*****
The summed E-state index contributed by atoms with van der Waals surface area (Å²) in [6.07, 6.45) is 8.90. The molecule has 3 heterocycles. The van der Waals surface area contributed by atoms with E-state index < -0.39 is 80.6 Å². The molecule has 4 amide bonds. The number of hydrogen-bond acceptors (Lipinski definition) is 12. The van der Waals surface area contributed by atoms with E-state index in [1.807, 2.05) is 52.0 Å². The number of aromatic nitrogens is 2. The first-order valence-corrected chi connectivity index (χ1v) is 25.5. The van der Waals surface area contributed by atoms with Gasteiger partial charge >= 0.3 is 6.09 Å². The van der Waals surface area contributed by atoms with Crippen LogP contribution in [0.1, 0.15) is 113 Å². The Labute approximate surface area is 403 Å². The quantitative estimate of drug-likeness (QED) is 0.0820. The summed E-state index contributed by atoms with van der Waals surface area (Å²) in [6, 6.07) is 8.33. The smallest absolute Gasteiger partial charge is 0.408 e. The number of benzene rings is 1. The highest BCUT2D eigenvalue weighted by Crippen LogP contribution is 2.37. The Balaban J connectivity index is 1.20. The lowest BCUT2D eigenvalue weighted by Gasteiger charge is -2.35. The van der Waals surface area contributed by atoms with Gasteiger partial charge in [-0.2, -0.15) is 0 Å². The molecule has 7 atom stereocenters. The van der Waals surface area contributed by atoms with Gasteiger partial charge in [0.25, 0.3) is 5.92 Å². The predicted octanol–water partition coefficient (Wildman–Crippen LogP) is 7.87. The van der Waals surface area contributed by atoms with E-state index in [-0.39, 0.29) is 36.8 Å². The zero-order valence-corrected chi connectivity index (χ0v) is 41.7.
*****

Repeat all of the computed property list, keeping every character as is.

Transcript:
The summed E-state index contributed by atoms with van der Waals surface area (Å²) in [6.07, 6.45) is 8.90. The molecule has 3 heterocycles. The van der Waals surface area contributed by atoms with E-state index < -0.39 is 80.6 Å². The molecule has 4 amide bonds. The number of hydrogen-bond acceptors (Lipinski definition) is 12. The van der Waals surface area contributed by atoms with E-state index in [1.807, 2.05) is 52.0 Å². The number of aromatic nitrogens is 2. The first-order valence-corrected chi connectivity index (χ1v) is 25.5. The van der Waals surface area contributed by atoms with Gasteiger partial charge >= 0.3 is 6.09 Å². The van der Waals surface area contributed by atoms with Crippen LogP contribution in [0.1, 0.15) is 113 Å². The Labute approximate surface area is 403 Å². The quantitative estimate of drug-likeness (QED) is 0.0820. The summed E-state index contributed by atoms with van der Waals surface area (Å²) in [6, 6.07) is 8.33. The smallest absolute Gasteiger partial charge is 0.408 e. The number of benzene rings is 1. The highest BCUT2D eigenvalue weighted by Crippen LogP contribution is 2.37. The Balaban J connectivity index is 1.20. The lowest BCUT2D eigenvalue weighted by Gasteiger charge is -2.35. The van der Waals surface area contributed by atoms with Gasteiger partial charge in [-0.2, -0.15) is 0 Å². The molecule has 7 atom stereocenters. The van der Waals surface area contributed by atoms with Gasteiger partial charge in [0.25, 0.3) is 5.92 Å². The predicted octanol–water partition coefficient (Wildman–Crippen LogP) is 7.87. The van der Waals surface area contributed by atoms with E-state index in [-0.39, 0.29) is 36.8 Å². The zero-order valence-corrected chi connectivity index (χ0v) is 41.7.